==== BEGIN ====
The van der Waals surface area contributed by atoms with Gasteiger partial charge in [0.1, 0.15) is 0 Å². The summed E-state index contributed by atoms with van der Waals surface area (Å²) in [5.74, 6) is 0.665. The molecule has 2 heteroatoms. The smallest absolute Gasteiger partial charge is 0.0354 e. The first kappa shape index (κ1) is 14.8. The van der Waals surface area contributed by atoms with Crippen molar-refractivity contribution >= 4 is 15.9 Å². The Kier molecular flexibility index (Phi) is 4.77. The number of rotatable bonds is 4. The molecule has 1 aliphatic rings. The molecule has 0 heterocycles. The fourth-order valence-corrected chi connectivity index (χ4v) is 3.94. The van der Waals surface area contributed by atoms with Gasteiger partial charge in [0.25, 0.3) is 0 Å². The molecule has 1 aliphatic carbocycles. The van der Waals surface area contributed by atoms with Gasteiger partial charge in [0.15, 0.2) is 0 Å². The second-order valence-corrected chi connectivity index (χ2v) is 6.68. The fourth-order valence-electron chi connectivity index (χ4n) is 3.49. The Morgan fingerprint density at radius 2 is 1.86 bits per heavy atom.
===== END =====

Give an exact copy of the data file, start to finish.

The van der Waals surface area contributed by atoms with Gasteiger partial charge in [0.1, 0.15) is 0 Å². The summed E-state index contributed by atoms with van der Waals surface area (Å²) in [5.74, 6) is 0.665. The molecule has 2 heteroatoms. The smallest absolute Gasteiger partial charge is 0.0354 e. The first kappa shape index (κ1) is 14.8. The van der Waals surface area contributed by atoms with Crippen molar-refractivity contribution >= 4 is 15.9 Å². The Kier molecular flexibility index (Phi) is 4.77. The number of rotatable bonds is 4. The molecule has 1 aliphatic rings. The molecule has 0 heterocycles. The fourth-order valence-corrected chi connectivity index (χ4v) is 3.94. The van der Waals surface area contributed by atoms with Gasteiger partial charge in [0.25, 0.3) is 0 Å². The molecule has 1 aliphatic carbocycles. The van der Waals surface area contributed by atoms with Gasteiger partial charge in [0.15, 0.2) is 0 Å². The second-order valence-corrected chi connectivity index (χ2v) is 6.68. The fourth-order valence-electron chi connectivity index (χ4n) is 3.49. The Morgan fingerprint density at radius 2 is 1.86 bits per heavy atom.